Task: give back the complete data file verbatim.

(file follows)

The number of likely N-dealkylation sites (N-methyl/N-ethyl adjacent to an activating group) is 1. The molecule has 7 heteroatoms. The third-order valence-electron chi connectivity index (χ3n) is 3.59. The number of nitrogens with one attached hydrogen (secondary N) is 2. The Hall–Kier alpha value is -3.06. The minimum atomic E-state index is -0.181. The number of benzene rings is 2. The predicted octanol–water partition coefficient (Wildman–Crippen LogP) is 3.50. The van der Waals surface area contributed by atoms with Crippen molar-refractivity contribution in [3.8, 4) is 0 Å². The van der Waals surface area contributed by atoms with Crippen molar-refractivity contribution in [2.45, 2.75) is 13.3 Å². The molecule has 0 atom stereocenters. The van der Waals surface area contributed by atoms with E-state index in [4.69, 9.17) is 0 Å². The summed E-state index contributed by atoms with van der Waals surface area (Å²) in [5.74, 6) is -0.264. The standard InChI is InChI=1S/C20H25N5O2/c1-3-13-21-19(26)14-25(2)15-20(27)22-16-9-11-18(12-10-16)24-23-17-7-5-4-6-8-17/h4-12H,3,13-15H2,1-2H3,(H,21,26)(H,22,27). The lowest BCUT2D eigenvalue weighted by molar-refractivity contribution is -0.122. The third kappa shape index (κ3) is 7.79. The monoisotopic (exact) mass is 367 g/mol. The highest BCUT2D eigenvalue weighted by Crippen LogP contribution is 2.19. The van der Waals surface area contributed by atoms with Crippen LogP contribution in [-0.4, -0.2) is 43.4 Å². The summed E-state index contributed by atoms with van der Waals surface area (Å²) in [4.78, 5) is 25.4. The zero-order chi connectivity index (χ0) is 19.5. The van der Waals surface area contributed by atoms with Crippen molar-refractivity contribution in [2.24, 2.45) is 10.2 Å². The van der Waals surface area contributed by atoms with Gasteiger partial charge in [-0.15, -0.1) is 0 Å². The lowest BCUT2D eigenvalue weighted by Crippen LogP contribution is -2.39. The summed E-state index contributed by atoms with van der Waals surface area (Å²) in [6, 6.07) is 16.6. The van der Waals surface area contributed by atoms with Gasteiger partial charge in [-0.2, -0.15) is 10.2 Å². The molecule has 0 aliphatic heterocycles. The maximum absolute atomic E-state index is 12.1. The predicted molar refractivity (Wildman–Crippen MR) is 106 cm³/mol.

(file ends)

The number of likely N-dealkylation sites (N-methyl/N-ethyl adjacent to an activating group) is 1. The molecule has 7 heteroatoms. The third-order valence-electron chi connectivity index (χ3n) is 3.59. The number of nitrogens with one attached hydrogen (secondary N) is 2. The Hall–Kier alpha value is -3.06. The minimum atomic E-state index is -0.181. The number of benzene rings is 2. The predicted octanol–water partition coefficient (Wildman–Crippen LogP) is 3.50. The van der Waals surface area contributed by atoms with Crippen molar-refractivity contribution in [3.8, 4) is 0 Å². The van der Waals surface area contributed by atoms with Crippen molar-refractivity contribution in [2.45, 2.75) is 13.3 Å². The molecule has 0 atom stereocenters. The van der Waals surface area contributed by atoms with E-state index in [4.69, 9.17) is 0 Å². The summed E-state index contributed by atoms with van der Waals surface area (Å²) in [5.74, 6) is -0.264. The standard InChI is InChI=1S/C20H25N5O2/c1-3-13-21-19(26)14-25(2)15-20(27)22-16-9-11-18(12-10-16)24-23-17-7-5-4-6-8-17/h4-12H,3,13-15H2,1-2H3,(H,21,26)(H,22,27). The lowest BCUT2D eigenvalue weighted by molar-refractivity contribution is -0.122. The third kappa shape index (κ3) is 7.79. The monoisotopic (exact) mass is 367 g/mol. The highest BCUT2D eigenvalue weighted by Crippen LogP contribution is 2.19. The van der Waals surface area contributed by atoms with Crippen LogP contribution in [-0.4, -0.2) is 43.4 Å². The summed E-state index contributed by atoms with van der Waals surface area (Å²) in [4.78, 5) is 25.4. The zero-order chi connectivity index (χ0) is 19.5. The van der Waals surface area contributed by atoms with Crippen molar-refractivity contribution in [2.24, 2.45) is 10.2 Å². The van der Waals surface area contributed by atoms with Gasteiger partial charge in [-0.15, -0.1) is 0 Å². The lowest BCUT2D eigenvalue weighted by Crippen LogP contribution is -2.39. The summed E-state index contributed by atoms with van der Waals surface area (Å²) in [6, 6.07) is 16.6. The van der Waals surface area contributed by atoms with Gasteiger partial charge in [-0.2, -0.15) is 10.2 Å². The molecule has 0 aliphatic heterocycles. The maximum absolute atomic E-state index is 12.1. The predicted molar refractivity (Wildman–Crippen MR) is 106 cm³/mol.